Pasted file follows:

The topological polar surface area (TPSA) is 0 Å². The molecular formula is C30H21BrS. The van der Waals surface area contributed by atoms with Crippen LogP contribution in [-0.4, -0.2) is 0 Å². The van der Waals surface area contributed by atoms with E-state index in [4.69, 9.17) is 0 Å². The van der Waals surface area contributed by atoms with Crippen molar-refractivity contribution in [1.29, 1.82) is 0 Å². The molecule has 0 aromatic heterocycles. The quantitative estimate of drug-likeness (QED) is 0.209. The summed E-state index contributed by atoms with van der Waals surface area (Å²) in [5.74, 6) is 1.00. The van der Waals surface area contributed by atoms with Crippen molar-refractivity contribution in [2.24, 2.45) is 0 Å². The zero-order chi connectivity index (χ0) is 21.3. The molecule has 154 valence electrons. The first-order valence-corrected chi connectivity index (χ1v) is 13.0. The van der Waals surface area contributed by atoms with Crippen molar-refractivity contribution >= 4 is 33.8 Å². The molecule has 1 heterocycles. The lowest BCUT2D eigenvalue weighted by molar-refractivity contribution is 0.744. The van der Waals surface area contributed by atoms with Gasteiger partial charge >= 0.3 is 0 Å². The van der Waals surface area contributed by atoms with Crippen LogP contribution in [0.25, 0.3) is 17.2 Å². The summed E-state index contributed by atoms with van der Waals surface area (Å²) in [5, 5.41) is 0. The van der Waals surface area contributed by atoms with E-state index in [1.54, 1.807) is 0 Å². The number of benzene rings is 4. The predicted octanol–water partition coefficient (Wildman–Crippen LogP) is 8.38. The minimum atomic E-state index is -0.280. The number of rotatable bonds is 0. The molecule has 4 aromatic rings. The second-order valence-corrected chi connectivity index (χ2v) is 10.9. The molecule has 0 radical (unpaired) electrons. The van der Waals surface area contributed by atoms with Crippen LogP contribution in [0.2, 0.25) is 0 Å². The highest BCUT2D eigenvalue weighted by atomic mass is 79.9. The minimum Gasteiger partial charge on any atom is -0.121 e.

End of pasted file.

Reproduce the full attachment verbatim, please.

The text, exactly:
The topological polar surface area (TPSA) is 0 Å². The molecular formula is C30H21BrS. The van der Waals surface area contributed by atoms with Crippen LogP contribution in [-0.4, -0.2) is 0 Å². The van der Waals surface area contributed by atoms with E-state index in [4.69, 9.17) is 0 Å². The van der Waals surface area contributed by atoms with Crippen molar-refractivity contribution in [1.29, 1.82) is 0 Å². The molecule has 0 aromatic heterocycles. The quantitative estimate of drug-likeness (QED) is 0.209. The summed E-state index contributed by atoms with van der Waals surface area (Å²) in [5.74, 6) is 1.00. The van der Waals surface area contributed by atoms with Crippen molar-refractivity contribution in [2.24, 2.45) is 0 Å². The zero-order chi connectivity index (χ0) is 21.3. The molecule has 154 valence electrons. The first-order valence-corrected chi connectivity index (χ1v) is 13.0. The van der Waals surface area contributed by atoms with Crippen molar-refractivity contribution >= 4 is 33.8 Å². The molecule has 1 heterocycles. The lowest BCUT2D eigenvalue weighted by molar-refractivity contribution is 0.744. The van der Waals surface area contributed by atoms with Gasteiger partial charge >= 0.3 is 0 Å². The van der Waals surface area contributed by atoms with Crippen LogP contribution in [0.25, 0.3) is 17.2 Å². The summed E-state index contributed by atoms with van der Waals surface area (Å²) in [5, 5.41) is 0. The van der Waals surface area contributed by atoms with E-state index in [1.54, 1.807) is 0 Å². The number of benzene rings is 4. The predicted octanol–water partition coefficient (Wildman–Crippen LogP) is 8.38. The minimum atomic E-state index is -0.280. The number of rotatable bonds is 0. The molecule has 4 aromatic rings. The second-order valence-corrected chi connectivity index (χ2v) is 10.9. The molecule has 0 radical (unpaired) electrons. The van der Waals surface area contributed by atoms with Crippen LogP contribution in [0.2, 0.25) is 0 Å². The highest BCUT2D eigenvalue weighted by atomic mass is 79.9. The minimum Gasteiger partial charge on any atom is -0.121 e.